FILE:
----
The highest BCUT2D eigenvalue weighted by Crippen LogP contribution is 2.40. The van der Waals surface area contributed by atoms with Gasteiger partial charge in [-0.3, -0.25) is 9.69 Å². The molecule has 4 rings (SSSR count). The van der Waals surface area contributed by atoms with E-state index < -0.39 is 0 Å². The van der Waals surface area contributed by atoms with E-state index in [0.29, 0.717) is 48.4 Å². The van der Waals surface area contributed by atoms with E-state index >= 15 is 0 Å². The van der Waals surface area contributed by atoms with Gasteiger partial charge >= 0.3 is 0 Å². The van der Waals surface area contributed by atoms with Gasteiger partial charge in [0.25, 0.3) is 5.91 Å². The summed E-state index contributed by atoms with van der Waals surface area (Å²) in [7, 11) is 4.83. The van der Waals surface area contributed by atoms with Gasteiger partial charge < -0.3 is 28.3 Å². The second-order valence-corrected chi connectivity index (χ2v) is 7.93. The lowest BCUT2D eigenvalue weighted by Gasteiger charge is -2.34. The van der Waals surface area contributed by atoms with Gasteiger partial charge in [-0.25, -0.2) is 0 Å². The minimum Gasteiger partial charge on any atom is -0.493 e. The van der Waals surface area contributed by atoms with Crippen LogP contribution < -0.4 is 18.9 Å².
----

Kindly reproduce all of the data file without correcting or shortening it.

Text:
The highest BCUT2D eigenvalue weighted by Crippen LogP contribution is 2.40. The van der Waals surface area contributed by atoms with Gasteiger partial charge in [-0.3, -0.25) is 9.69 Å². The molecule has 4 rings (SSSR count). The van der Waals surface area contributed by atoms with E-state index < -0.39 is 0 Å². The van der Waals surface area contributed by atoms with E-state index in [0.29, 0.717) is 48.4 Å². The van der Waals surface area contributed by atoms with E-state index >= 15 is 0 Å². The van der Waals surface area contributed by atoms with Gasteiger partial charge >= 0.3 is 0 Å². The van der Waals surface area contributed by atoms with Gasteiger partial charge in [0.25, 0.3) is 5.91 Å². The summed E-state index contributed by atoms with van der Waals surface area (Å²) in [7, 11) is 4.83. The van der Waals surface area contributed by atoms with Gasteiger partial charge < -0.3 is 28.3 Å². The second-order valence-corrected chi connectivity index (χ2v) is 7.93. The lowest BCUT2D eigenvalue weighted by Gasteiger charge is -2.34. The van der Waals surface area contributed by atoms with Gasteiger partial charge in [-0.25, -0.2) is 0 Å². The minimum Gasteiger partial charge on any atom is -0.493 e. The van der Waals surface area contributed by atoms with Crippen LogP contribution < -0.4 is 18.9 Å².